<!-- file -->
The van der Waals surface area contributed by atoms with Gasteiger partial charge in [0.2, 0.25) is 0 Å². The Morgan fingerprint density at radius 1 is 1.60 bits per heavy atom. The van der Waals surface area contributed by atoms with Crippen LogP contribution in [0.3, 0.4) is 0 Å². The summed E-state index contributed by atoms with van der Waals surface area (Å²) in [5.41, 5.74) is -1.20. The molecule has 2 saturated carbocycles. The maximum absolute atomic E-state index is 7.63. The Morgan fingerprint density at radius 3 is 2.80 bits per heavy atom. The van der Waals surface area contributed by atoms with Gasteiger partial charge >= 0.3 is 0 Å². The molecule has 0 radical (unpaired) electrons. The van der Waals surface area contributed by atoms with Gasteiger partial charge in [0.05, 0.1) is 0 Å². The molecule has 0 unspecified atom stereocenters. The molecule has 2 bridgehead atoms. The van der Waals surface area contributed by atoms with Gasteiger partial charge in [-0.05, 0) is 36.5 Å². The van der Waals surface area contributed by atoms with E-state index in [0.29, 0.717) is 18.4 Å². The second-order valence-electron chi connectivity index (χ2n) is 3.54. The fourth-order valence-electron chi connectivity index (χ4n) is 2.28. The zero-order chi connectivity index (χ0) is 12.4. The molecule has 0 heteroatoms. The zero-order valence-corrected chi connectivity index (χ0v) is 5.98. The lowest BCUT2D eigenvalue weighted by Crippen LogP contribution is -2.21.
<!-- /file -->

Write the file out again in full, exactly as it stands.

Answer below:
The van der Waals surface area contributed by atoms with Gasteiger partial charge in [0.2, 0.25) is 0 Å². The Morgan fingerprint density at radius 1 is 1.60 bits per heavy atom. The van der Waals surface area contributed by atoms with Crippen LogP contribution in [0.3, 0.4) is 0 Å². The summed E-state index contributed by atoms with van der Waals surface area (Å²) in [5.41, 5.74) is -1.20. The molecule has 2 saturated carbocycles. The maximum absolute atomic E-state index is 7.63. The Morgan fingerprint density at radius 3 is 2.80 bits per heavy atom. The van der Waals surface area contributed by atoms with Gasteiger partial charge >= 0.3 is 0 Å². The molecule has 0 radical (unpaired) electrons. The van der Waals surface area contributed by atoms with Gasteiger partial charge in [0.05, 0.1) is 0 Å². The molecule has 0 unspecified atom stereocenters. The molecule has 2 bridgehead atoms. The van der Waals surface area contributed by atoms with Gasteiger partial charge in [-0.05, 0) is 36.5 Å². The van der Waals surface area contributed by atoms with E-state index in [0.29, 0.717) is 18.4 Å². The second-order valence-electron chi connectivity index (χ2n) is 3.54. The fourth-order valence-electron chi connectivity index (χ4n) is 2.28. The zero-order chi connectivity index (χ0) is 12.4. The molecule has 0 heteroatoms. The zero-order valence-corrected chi connectivity index (χ0v) is 5.98. The lowest BCUT2D eigenvalue weighted by Crippen LogP contribution is -2.21.